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Liquor Licensing: Are Residency Requirements Constitutional?

The United States Constitution’s 21st Amendment gives states the power to regulate the distribution of alcohol within its borders. However, as a check to the states power, the dormant commerce clause prevents states from discriminating against interstate commerce. In summary, this means that a state cannot impose harsher restrictions on an out of state business than an in state business. However, there is an argument to be made, which has been made, that because the Constitution gives additional powers with regards to alcohol, there are some exceptions.

On January 16, 2019, the Supreme Court heard oral argument on a challenge to a Tennessee law, §§ 57-3-201, 203 and 204, Tennessee Code. that requires a two-year residency before one can qualify for a retail liquor license. A federal appeals court ruled that the law violates the Constitution by discriminating against out-of-state residents. Defending the law, a trade association representing the state’s liquor retailers argued that the Constitution treats alcohol differently from other products, giving states more powers to regulate it than other products entering interstate commerce. There, the court determined the residency requirement was unconstitutional.

The retailers appealed to the U.S. Court of Appeals for the 6th Circuit. A divided panel of the 6th Circuit affirmed. It ruled that Tennessee’s two-year requirement discriminates against out-of-state residents and that the state could have achieved its goals of protecting the public welfare using other strategies. The retailers then appealed to the Supreme Court, which to hear the case in the middle of last year. Several justices said the restriction unconstitutionally discriminates against out-of-state economic interests, despite strong state interests in regulating liquor sales. Meanwhile, the two entities the residency requirement originally affected that spurred this lawsuit have setup shop. The Ketchum family received a liquor license and bought a store in Memphis, while Total Wine opened a 30,000-square-foot store in Knoxville.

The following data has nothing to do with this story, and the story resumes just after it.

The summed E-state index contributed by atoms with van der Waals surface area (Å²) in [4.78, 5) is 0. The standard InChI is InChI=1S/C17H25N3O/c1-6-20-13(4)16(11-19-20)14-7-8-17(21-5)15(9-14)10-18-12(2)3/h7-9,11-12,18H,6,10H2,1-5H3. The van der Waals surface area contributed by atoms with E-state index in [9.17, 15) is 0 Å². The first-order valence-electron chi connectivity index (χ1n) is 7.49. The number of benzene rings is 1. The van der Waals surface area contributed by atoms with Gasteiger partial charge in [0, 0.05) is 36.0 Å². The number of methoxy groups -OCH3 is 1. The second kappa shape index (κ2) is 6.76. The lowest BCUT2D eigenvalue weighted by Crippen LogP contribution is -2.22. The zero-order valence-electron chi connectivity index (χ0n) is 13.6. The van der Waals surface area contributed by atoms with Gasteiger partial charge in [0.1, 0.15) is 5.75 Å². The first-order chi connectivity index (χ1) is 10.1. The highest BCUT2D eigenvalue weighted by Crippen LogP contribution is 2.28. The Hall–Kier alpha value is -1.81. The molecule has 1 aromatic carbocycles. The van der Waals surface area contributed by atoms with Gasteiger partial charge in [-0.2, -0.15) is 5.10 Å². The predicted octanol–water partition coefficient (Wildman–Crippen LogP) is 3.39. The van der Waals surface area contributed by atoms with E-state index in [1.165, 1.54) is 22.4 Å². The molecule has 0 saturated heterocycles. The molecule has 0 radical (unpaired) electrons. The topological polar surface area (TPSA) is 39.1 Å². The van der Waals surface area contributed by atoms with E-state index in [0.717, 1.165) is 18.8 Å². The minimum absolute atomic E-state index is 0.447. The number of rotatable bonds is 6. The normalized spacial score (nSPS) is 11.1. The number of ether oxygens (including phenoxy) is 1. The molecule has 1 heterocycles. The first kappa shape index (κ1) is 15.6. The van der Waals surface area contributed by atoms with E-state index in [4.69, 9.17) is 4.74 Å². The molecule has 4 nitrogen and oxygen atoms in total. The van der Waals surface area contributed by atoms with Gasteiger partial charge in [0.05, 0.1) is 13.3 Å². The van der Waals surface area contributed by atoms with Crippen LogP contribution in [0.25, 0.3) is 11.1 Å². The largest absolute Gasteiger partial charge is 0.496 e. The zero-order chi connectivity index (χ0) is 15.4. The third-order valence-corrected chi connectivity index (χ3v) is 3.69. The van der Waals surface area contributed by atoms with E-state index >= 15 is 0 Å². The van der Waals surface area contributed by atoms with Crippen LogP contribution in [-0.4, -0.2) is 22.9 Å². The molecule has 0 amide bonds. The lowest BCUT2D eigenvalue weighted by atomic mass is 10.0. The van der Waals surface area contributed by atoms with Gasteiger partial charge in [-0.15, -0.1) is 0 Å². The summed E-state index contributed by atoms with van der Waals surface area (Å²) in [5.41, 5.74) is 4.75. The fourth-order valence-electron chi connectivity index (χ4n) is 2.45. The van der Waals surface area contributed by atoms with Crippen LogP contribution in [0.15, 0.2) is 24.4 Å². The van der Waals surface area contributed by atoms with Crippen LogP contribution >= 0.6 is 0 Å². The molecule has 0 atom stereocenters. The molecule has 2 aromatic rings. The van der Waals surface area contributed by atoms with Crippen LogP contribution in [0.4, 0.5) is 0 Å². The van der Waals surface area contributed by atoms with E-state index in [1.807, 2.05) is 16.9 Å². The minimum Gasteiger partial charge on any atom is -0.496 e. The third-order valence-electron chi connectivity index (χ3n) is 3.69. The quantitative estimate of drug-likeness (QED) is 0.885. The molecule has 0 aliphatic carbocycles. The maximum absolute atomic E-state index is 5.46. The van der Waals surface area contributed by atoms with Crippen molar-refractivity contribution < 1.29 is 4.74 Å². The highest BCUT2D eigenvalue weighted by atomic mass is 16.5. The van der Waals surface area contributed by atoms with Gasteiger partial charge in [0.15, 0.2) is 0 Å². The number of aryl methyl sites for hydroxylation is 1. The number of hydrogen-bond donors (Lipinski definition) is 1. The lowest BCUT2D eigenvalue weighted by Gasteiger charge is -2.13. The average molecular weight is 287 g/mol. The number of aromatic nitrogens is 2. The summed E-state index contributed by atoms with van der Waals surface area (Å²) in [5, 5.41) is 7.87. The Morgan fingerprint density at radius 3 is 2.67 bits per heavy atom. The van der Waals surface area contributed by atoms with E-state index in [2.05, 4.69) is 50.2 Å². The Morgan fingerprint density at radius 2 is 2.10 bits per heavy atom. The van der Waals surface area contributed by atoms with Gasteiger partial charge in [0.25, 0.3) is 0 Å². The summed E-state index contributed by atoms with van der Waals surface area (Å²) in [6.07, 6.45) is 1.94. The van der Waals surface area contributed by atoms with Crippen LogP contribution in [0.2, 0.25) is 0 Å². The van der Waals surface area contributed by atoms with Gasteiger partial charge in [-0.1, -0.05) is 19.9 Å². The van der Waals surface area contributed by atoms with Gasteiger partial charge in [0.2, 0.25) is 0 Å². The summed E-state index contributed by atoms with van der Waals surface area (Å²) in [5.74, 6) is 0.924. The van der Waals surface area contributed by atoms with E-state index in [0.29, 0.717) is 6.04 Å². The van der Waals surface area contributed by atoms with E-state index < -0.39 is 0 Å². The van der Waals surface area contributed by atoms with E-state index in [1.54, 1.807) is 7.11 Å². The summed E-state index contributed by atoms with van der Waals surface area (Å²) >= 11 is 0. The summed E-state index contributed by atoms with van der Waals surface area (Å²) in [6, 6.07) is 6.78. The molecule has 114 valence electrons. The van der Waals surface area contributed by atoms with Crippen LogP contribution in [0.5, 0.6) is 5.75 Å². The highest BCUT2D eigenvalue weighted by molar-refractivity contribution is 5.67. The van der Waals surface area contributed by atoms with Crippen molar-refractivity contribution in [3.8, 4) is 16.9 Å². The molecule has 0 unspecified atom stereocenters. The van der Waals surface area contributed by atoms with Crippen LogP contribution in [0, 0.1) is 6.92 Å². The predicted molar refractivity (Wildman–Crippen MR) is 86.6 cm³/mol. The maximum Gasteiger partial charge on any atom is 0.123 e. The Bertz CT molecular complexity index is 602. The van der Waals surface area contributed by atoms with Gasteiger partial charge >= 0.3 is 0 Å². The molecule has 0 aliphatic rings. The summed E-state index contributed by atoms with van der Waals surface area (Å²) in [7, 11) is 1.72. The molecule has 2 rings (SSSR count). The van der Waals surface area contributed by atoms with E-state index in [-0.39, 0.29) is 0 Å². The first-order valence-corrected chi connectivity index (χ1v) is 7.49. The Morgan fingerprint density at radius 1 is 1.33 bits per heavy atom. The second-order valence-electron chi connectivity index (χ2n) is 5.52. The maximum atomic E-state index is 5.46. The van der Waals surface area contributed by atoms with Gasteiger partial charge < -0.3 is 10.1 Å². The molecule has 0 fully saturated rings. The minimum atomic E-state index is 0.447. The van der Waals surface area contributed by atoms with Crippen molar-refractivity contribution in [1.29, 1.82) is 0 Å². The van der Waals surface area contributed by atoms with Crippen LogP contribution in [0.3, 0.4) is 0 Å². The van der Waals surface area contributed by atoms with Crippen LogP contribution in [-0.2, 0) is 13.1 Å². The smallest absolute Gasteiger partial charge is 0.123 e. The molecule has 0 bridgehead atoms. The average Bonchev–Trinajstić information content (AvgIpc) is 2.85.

This is a monumental case in the licensing arena for all states and for all licenses. We will soon have an answer from the SCOTUS as to whether residency requirements, such as the Tennessee liquor license residency requirement, can be enforced. It is important that businesses understand that these laws can and should be challenged. If you are interested in attaining a license, not only liquor license, but are kept out because of a residency requirement, contact us as we can discuss your options with you. Sometimes, states will even allow variances to their laws on a case by case basis upon request. This opinion will affect states’ rights with regards to liquor licensing as well as other licensing restrictions. It will be interesting to follow how this opinion unravels and affects states rights and those going after various licenses regulated by states. We will provide an update once SCOTUS has released its opinion.   

Paula Savchenko is an associate attorney at the Law Offices of Moffa, Sutton, & Donnini, P.A, based in Fort Lauderdale, Florida. Ms. Savchenko joined the firm in 2013 and practices primarily in the areas of Taxation and Administrative Law matters, as she counsels and represents businesses and individuals in their dealings with government agencies. More specifically, most of her work involves tax and regulatory matters, with an emphasis on state and local taxation.